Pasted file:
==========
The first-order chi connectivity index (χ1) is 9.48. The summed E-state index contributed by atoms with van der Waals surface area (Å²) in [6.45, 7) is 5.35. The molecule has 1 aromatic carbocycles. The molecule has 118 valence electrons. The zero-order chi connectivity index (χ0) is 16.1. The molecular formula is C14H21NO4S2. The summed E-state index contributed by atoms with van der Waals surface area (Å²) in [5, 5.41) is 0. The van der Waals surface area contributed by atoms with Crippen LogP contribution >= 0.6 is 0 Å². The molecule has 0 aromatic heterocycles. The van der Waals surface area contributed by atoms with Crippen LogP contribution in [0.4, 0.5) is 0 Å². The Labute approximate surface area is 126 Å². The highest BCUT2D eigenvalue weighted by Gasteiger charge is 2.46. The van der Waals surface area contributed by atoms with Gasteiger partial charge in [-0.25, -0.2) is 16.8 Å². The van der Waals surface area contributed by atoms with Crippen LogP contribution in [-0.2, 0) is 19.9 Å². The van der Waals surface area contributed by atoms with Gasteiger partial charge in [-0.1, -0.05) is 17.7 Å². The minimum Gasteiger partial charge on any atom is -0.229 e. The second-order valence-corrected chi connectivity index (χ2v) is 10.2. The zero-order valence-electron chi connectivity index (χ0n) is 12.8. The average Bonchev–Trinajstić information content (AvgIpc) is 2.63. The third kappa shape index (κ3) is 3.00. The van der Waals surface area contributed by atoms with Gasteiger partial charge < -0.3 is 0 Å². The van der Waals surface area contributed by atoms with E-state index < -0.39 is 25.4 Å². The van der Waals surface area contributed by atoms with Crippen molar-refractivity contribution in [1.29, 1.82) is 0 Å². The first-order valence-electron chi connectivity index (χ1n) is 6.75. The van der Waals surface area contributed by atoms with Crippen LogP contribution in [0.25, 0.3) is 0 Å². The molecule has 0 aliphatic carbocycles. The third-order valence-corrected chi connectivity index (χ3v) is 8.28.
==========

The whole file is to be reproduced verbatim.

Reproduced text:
The first-order chi connectivity index (χ1) is 9.48. The summed E-state index contributed by atoms with van der Waals surface area (Å²) in [6.45, 7) is 5.35. The molecule has 1 aromatic carbocycles. The molecule has 118 valence electrons. The zero-order chi connectivity index (χ0) is 16.1. The molecular formula is C14H21NO4S2. The summed E-state index contributed by atoms with van der Waals surface area (Å²) in [5, 5.41) is 0. The van der Waals surface area contributed by atoms with Crippen LogP contribution >= 0.6 is 0 Å². The molecule has 0 aromatic heterocycles. The van der Waals surface area contributed by atoms with Crippen LogP contribution in [0.4, 0.5) is 0 Å². The Labute approximate surface area is 126 Å². The highest BCUT2D eigenvalue weighted by Gasteiger charge is 2.46. The van der Waals surface area contributed by atoms with Gasteiger partial charge in [-0.25, -0.2) is 16.8 Å². The van der Waals surface area contributed by atoms with Crippen LogP contribution in [-0.2, 0) is 19.9 Å². The van der Waals surface area contributed by atoms with Gasteiger partial charge in [-0.1, -0.05) is 17.7 Å². The minimum Gasteiger partial charge on any atom is -0.229 e. The second-order valence-corrected chi connectivity index (χ2v) is 10.2. The zero-order valence-electron chi connectivity index (χ0n) is 12.8. The average Bonchev–Trinajstić information content (AvgIpc) is 2.63. The third kappa shape index (κ3) is 3.00. The van der Waals surface area contributed by atoms with Gasteiger partial charge < -0.3 is 0 Å². The van der Waals surface area contributed by atoms with E-state index < -0.39 is 25.4 Å². The van der Waals surface area contributed by atoms with Crippen molar-refractivity contribution in [1.29, 1.82) is 0 Å². The first-order valence-electron chi connectivity index (χ1n) is 6.75. The van der Waals surface area contributed by atoms with Crippen LogP contribution in [0.25, 0.3) is 0 Å². The molecule has 0 aliphatic carbocycles. The third-order valence-corrected chi connectivity index (χ3v) is 8.28.